After Hurricane Michael made landfall near Mexico Beach, Florida, as a category 4 storm on October 10, it moved across Georgia, South Carolina, North Carolina, and southeastern Virginia on October 11, and finally out into the Atlantic on October 12.
According to the U.S. Department of Energy’s Infrastructure Security and Energy Restoration office, the storm caused significant damage to portions of the Florida Panhandle and southwestern Georgia, leaving numerous power outages across the affected region.
The power industry scrambled to aid restoration efforts. Mutual assistance networks sent, at peak, 36,000 personnel from 27 states, to help storm-stricken utilities meet resource needs.
At about 4 p.m. EDT on October 11, Michael, downgraded to a tropical storm, was 20 miles north-northwest of Raleigh, North Carolina, moving northeast at 24 miles per hour (mph), with maximum sustained winds of 50 mph. Nearly 1.2 million customers sustained electricity outages. Most were in Georgia, where 6% (424,744 customers) of total customers in the state had no power; Florida, where about 4% (400,666 customers) of total customers had no power; and North Carolina, where 9% (361,879 customers) of total customers in the state had no power. Among the most significantly impacted utilities were Gulf Power, Tallahassee Electric, Georgia Power, and Duke Energy.
By 5 a.m. EDT on October 12, Michael, now a “post tropical cyclone,” was 185 miles east-northeast of Norfolk, Virginia, moving at 29 mph with maximum sustained winds of 65 mph. A total 1.7 million customers across a large swathe of the Southeast—including in Alabama, Florida, Georgia, North Carolina, South Carolina, and Virginia—still had no power at the time. The DOE estimated that 14% of Virginia’s total customers (572,666 customers) had lost power. Most were Dominion Power customers.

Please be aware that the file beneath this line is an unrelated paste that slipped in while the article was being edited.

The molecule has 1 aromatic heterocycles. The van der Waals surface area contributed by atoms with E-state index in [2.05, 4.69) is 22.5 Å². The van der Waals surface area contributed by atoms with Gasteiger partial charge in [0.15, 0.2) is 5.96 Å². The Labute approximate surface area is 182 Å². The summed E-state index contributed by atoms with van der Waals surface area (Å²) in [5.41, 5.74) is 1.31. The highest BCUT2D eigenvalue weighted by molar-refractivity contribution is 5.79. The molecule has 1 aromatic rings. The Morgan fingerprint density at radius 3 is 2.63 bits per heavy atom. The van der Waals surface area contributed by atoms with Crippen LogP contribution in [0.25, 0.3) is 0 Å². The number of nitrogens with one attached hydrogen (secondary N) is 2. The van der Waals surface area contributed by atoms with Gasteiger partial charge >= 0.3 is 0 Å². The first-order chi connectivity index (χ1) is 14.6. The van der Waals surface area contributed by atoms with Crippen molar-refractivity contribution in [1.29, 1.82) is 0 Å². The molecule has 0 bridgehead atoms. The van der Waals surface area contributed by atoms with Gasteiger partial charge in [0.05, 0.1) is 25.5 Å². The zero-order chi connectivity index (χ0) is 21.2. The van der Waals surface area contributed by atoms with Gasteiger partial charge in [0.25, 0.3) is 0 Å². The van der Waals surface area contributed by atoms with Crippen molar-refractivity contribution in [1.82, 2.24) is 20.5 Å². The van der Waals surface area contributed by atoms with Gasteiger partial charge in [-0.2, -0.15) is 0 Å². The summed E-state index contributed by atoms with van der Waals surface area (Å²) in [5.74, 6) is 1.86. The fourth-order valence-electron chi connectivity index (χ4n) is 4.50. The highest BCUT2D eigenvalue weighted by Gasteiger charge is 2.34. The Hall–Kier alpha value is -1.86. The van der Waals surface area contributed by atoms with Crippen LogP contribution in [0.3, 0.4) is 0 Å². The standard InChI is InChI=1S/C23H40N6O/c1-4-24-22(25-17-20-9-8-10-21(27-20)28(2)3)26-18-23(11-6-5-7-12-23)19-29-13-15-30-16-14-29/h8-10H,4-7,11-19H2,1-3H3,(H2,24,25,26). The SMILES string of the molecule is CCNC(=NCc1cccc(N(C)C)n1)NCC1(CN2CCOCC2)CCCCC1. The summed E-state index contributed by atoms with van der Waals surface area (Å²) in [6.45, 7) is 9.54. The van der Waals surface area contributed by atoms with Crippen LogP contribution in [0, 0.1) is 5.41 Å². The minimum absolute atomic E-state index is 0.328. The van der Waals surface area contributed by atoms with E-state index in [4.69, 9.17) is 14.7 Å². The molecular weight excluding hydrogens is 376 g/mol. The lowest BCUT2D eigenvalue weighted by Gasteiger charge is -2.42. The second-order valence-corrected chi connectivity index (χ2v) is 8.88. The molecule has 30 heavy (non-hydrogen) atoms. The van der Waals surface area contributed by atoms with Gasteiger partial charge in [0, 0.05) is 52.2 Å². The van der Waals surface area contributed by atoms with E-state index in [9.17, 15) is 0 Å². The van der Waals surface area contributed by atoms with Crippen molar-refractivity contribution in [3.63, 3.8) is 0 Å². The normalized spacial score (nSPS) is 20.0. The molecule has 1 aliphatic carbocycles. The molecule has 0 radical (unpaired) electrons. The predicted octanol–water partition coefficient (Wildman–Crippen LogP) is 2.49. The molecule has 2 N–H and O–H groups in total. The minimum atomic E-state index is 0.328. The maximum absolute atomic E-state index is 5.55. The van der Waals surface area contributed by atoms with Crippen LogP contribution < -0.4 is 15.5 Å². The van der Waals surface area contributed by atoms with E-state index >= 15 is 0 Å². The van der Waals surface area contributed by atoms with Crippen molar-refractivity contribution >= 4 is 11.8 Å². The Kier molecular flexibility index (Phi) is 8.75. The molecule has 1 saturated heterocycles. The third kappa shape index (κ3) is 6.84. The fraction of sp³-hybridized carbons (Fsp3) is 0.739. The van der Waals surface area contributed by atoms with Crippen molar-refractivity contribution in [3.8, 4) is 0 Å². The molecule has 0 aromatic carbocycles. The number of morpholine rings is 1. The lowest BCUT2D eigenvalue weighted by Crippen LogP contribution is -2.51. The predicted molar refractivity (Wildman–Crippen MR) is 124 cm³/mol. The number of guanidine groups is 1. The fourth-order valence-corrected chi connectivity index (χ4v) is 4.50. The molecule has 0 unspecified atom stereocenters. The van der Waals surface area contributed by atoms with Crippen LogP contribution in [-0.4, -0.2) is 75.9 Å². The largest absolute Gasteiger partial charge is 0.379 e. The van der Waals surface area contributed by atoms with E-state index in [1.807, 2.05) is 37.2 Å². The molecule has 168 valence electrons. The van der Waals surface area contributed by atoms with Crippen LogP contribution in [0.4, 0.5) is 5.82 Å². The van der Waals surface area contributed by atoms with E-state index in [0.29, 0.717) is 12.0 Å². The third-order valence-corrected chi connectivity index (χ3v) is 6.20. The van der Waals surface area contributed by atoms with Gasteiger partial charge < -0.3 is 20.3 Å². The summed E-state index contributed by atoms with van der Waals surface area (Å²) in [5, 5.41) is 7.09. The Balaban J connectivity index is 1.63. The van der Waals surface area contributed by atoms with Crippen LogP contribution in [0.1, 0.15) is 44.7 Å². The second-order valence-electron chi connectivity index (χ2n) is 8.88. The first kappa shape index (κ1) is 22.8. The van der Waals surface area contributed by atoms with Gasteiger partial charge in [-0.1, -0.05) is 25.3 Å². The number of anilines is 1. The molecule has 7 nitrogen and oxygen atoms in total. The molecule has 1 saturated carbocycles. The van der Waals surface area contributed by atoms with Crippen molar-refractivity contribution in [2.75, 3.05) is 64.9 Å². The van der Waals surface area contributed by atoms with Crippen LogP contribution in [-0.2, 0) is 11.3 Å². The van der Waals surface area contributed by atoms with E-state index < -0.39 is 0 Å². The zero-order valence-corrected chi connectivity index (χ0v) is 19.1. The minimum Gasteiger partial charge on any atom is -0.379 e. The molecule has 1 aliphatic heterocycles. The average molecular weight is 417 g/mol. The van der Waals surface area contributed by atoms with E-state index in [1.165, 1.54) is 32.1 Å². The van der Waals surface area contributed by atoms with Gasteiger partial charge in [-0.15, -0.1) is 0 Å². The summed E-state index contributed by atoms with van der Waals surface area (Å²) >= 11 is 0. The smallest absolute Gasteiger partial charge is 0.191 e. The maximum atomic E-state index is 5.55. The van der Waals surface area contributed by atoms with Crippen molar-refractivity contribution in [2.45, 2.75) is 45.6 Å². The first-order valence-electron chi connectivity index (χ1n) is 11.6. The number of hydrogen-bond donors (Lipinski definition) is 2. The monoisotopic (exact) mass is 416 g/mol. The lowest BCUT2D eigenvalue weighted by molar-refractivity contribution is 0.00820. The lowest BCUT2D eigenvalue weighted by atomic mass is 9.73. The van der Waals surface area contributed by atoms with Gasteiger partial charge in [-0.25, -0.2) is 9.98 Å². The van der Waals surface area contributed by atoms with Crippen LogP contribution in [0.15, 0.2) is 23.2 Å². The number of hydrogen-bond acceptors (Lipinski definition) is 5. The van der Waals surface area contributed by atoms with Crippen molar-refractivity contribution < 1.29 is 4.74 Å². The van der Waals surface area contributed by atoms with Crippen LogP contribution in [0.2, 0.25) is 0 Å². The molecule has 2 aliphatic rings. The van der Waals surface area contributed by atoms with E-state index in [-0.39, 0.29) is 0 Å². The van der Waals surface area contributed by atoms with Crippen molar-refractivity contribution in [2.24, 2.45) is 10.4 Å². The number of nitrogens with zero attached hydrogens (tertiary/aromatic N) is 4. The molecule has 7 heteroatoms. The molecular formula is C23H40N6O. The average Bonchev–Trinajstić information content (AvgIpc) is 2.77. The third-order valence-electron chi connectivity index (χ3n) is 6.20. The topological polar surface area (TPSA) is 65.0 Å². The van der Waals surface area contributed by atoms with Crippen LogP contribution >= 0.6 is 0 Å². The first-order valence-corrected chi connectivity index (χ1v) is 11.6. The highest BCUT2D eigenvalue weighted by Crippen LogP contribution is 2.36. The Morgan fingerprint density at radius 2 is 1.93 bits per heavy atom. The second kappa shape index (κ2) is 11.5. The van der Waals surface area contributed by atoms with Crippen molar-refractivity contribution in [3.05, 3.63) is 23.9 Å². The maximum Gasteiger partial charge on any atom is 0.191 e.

By October 19, restoration efforts were still underway, and the DOE expected that the hardest-hit areas could require partial system rebuilds. However, 98.9% of customers in Florida and 99.5% of customers in Georgia had power.
The storm’s rapid decimation of grid infrastructure was captured through “night light” images taken by National Oceanic and Atmospheric Administration (NOAA’s) NOAA-20 satellite. The image of the left, which was taken on October 6, at about 2:58 a.m. EDT, shows the area where the Florida Panhandle meets Georgia. The image on the right was taken on October 12, at 2:45 a.m. EDT, as the storm headed back into the Atlantic.
A satellite view of Michael’s power outages. Move the slider to view power outages caused by Michael in the Florida Panhandle and Georgia, which was one of the hardest-hit regions on the storm’s track. Courtesy: NOAA/NASA/POWER
To get a sense of Michael’s reach and intensity, here is an image from NASA’s Goddard Space Flight Center, which is derived from NASA’s Integrated Multi-satellitE Retrievals data (IMERG). The image shows rainfall accumulation estimates along Michael’s track during the period that the storm became a tropical depression 14 miles off the coast of the Yucatan Peninsula on October 7 until it passed off the U.S. East Coast on October 12.
This image from the Environment for Analysis of Geo-Located Energy Information (EAGLE-I) system—used by federal, state, and local agencies, and first-responders, shows the devastation left in Michael’s wake. The EAGLE-I real-time situational awareness tool, developed by the DOE’s Office of Electricity, monitors energy infrastructure assets, reports energy outages, and displays potential threats to energy infrastructure. Oak Ridge National Laboratory (ORNL) now manages the service, and has millions of dollars in DOE funding to improve it.
—Sonal Patel is a POWER associate editor (@sonalcpatel, @POWERmagazine)
Note: Updated on November 3 to include the Eagle-I image.